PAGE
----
All posts tagged: Laos

Chomsky’s Unearned Prestige

Eric Zuesse A large part of Noam Chomsky’s public image as an intellectual is derived not from his role in the field of linguistics, but instead from his having co-authored with Edward Herman Manufacturing Consent. The first matter to be discussed here will therefore be Chomsky’s contribution to that work; and, more broadly, that work’s contribution to human understanding — the actual significance of the book. Chomsky’s contribution to that 1988 book was to describe the selling of specifically the wars in Vietnam and in adjoining Indochinese nations, according to that book’s main author, Herman’s, theory. That theory was called the “Propaganda model of communication”. It’s the book’s theory, or “model,” of manufacturing consent for wars. According to their book, the practitioners of this model are the public relations or PR profession that sell, to the domestic American public, invasions and military occupations of foreign lands. This is a specialized field of PR. Herman’s theory (or “model”) of political PR (commonly called “propaganda”) for the invasion and control of foreign countries, had, itself, actually already …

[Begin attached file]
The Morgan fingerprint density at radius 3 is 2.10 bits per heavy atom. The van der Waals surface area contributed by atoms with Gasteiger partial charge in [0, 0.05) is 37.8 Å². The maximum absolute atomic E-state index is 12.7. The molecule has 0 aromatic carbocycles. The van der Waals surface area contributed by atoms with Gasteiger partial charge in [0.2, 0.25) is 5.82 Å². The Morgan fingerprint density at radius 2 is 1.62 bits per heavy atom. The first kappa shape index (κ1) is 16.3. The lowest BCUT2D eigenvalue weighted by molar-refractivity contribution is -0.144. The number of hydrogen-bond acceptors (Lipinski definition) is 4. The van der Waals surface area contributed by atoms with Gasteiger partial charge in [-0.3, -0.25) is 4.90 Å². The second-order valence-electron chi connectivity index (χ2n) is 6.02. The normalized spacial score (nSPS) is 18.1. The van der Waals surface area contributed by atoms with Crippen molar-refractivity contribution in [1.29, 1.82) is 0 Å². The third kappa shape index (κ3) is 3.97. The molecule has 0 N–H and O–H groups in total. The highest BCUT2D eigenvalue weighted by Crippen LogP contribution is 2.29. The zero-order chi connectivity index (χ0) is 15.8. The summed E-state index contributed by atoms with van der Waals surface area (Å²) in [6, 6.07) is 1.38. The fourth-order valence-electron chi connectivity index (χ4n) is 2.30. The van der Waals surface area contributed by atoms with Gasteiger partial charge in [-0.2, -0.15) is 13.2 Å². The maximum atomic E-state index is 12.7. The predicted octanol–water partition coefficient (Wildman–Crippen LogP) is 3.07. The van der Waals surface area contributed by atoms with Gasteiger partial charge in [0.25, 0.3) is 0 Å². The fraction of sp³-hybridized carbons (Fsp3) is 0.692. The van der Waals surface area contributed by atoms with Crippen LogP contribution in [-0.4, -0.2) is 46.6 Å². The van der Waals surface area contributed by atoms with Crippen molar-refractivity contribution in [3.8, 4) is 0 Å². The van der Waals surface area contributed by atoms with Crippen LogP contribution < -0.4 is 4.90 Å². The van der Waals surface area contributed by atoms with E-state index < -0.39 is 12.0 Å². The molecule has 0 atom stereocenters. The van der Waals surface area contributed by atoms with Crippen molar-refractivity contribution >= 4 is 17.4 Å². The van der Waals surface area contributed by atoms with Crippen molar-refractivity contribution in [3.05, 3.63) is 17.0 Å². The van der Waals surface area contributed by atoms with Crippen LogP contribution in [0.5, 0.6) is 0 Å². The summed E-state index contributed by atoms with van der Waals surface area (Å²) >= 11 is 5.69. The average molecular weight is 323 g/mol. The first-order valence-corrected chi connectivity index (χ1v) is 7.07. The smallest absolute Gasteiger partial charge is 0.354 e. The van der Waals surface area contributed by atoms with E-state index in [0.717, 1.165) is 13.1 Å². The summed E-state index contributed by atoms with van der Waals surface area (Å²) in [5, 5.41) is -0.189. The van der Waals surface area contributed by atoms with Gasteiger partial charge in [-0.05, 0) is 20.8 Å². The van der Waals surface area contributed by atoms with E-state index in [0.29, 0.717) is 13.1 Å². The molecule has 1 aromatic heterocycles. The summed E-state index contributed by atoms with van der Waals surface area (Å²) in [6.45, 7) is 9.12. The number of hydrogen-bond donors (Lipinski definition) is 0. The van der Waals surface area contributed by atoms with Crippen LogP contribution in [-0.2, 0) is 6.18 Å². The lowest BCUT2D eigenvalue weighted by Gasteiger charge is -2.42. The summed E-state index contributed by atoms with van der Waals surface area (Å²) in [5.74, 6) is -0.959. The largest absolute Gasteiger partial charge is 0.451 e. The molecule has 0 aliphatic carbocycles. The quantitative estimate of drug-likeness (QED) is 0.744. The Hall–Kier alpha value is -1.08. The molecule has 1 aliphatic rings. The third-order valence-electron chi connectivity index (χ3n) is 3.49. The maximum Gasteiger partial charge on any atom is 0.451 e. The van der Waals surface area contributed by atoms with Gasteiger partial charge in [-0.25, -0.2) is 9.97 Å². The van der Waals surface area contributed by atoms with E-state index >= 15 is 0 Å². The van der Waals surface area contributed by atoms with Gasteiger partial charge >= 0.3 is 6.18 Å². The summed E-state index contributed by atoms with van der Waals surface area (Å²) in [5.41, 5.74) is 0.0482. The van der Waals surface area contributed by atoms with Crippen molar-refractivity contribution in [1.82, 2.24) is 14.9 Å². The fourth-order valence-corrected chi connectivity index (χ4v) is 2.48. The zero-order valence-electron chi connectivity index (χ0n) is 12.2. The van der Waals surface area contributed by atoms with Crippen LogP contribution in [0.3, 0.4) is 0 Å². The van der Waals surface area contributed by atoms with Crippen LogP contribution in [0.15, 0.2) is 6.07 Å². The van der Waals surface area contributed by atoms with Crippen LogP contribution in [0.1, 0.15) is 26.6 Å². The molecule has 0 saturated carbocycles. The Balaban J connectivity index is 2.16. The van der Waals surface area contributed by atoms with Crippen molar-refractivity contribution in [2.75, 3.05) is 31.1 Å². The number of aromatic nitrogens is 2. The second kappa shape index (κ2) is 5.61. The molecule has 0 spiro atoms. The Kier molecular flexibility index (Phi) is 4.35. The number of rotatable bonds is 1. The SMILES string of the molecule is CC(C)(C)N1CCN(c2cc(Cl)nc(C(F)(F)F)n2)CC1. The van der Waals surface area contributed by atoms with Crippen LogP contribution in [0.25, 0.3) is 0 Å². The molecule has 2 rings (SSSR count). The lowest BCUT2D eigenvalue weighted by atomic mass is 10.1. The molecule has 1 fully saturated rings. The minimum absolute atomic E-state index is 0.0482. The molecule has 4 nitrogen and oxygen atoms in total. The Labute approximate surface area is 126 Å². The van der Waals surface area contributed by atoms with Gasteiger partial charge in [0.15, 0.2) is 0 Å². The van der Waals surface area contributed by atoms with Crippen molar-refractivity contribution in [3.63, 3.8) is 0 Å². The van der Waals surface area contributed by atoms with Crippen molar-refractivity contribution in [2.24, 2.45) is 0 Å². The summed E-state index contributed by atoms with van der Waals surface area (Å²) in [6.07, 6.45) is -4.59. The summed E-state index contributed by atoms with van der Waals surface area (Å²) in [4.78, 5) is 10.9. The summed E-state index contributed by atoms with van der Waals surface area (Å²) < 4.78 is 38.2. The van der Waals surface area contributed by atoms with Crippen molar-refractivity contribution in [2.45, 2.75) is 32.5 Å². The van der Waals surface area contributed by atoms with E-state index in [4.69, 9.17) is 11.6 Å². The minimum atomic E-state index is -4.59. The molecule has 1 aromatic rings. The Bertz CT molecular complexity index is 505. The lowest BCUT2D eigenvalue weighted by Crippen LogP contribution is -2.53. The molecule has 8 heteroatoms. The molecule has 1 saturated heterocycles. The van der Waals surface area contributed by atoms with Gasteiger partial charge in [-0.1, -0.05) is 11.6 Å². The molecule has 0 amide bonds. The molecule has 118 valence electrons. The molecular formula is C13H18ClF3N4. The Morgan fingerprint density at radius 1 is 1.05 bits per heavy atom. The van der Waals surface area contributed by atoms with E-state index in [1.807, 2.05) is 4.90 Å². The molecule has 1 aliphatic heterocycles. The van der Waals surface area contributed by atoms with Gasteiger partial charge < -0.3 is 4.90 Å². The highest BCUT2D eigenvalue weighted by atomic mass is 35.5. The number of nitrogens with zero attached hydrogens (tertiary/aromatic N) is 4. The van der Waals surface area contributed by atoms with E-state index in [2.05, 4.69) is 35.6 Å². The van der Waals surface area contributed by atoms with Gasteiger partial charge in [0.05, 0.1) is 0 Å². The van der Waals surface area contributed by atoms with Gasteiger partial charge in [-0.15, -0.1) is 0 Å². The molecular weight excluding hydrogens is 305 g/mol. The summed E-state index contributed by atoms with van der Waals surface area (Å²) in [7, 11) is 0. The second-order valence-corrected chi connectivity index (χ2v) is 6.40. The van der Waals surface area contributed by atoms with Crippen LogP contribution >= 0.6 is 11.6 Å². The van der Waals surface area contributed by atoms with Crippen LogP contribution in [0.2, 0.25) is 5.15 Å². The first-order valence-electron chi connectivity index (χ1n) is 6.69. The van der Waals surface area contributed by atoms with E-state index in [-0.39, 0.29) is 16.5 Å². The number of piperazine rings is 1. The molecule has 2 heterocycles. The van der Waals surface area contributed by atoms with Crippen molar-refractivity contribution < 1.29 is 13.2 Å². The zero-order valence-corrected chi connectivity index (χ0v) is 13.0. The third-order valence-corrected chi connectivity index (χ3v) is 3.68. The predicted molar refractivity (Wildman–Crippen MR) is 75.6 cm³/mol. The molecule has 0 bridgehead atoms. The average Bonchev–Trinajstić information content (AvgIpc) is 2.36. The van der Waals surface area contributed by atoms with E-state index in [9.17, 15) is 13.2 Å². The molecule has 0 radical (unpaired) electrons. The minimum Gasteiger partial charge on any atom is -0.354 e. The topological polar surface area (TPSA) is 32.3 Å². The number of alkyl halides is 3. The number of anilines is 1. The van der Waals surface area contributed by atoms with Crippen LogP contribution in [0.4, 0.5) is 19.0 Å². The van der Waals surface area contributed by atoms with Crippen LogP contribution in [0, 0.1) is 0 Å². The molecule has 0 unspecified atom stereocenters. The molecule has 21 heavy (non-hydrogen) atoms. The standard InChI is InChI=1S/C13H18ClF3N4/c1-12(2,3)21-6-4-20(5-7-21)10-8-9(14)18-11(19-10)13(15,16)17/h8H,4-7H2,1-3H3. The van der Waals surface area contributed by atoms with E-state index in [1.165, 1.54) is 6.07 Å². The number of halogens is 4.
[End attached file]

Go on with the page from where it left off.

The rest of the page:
A Spiritual Special Ops Team’s Christmas Gift

It was snowing hard in the days before Christmas in 1972 as I sat at my writing desk looking out the back window toward the woods that were filling up with snow. I felt trapped by the heavy snow that made the roads impassable, but even more so by the contemplation of the barbaric “Christmas Bombing” of North Vietnam carried out by Richard Nixon, Henry Kissinger, and their associated war criminals. I was filled with despair and imagined the snow turning red with blood.